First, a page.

Grinding poverty and climate change are pushing communities in West
Africa's Sahel region into the arms of extremist groups like Boko Haram, but providing people with clean energy could help slow that trend, said a top international official.
Rachel Kyte, CEO of Sustainable Energy for All, set up by the United Nations, learned on a trip to Niger this month how women and girls are being recruited by Islamist militants who offer them work, food and other essentials.
Kyte, who serves as the U.N. secretary-general's special representative on energy access, said Boko Haram "is moving into the provision of basic social services."
At the same time, in impoverished Niger, recurring and more intense drought "is absolutely punishing," she said.
The Islamist group is based in northeast Nigeria but active in other West African states.
Kyte said villagers need better ways to grow crops to feed their families and boost incomes to make them less susceptible to the extremists targeting them.
U.N. Deputy Secretary-General Amina J. Mohammed, who visited Niger with Kyte, last week spelled out the links between climate change stresses and regional insecurity in remarks to the U.N. Security Council.
In rural Niger, where only about 1 percent of people have access to electric power, supplying cheap and green energy — mainly from the sun — could make a difference, Kyte said.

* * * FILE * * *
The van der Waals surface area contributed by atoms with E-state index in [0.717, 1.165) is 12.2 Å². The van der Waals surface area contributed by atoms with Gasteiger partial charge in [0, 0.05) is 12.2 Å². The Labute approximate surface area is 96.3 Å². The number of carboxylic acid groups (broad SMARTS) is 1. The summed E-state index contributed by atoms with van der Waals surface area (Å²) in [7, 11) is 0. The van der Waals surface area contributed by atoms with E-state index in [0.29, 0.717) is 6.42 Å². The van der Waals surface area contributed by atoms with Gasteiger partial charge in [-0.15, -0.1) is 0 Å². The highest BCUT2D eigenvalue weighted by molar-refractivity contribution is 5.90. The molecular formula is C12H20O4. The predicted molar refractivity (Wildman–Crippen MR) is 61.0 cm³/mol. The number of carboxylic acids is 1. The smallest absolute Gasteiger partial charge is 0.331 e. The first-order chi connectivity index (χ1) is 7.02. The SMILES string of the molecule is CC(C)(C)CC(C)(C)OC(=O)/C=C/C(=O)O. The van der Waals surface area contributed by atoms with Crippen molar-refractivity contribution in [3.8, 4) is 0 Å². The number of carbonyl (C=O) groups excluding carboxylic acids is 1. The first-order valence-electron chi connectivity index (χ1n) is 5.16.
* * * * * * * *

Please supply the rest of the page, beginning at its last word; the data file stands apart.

Irrigation, cold storage
For example, solar pumps could drive simple, efficient irrigation systems, and installing small-scale local grids could power cold storage, enabling villagers to process their crops and earn more money, she noted.
"It just became very, very clear that without energy, there's no way to improve incomes — without energy, it's going to be difficult to bring productivity into the rural economy," Kyte said in an interview from New York after the visit,
organized by the United Nations and the African Union.
In addition, equipping hospitals and clinics with solar systems in both cities and rural areas could reduce patient infections and increase the number of operations for common problems like fistula by supplying reliable power, Kyte said.
Solar energy could be a way to "beat back and build the resilience of a community to climate change, but also beat back violent extremism," while "lifting up women and girls whose situation there is just dire," she added.
Kyte urged government donors and international development banks to think about how access to clean, modern energy enables people to get sufficient food and medical treatment, and earn a decent living.
In a place like Niger, having electricity can be a decisive factor in whether people leave their homes and head north to Europe seeking a better life, she added.
It can also reduce the financial need for poor families to marry their daughters off early.
"This is about using aid money and development finance ... to start building a different value proposition for these people that is something that will allow them to stay where they come from, and would allow girls to be part of that economic future," she said.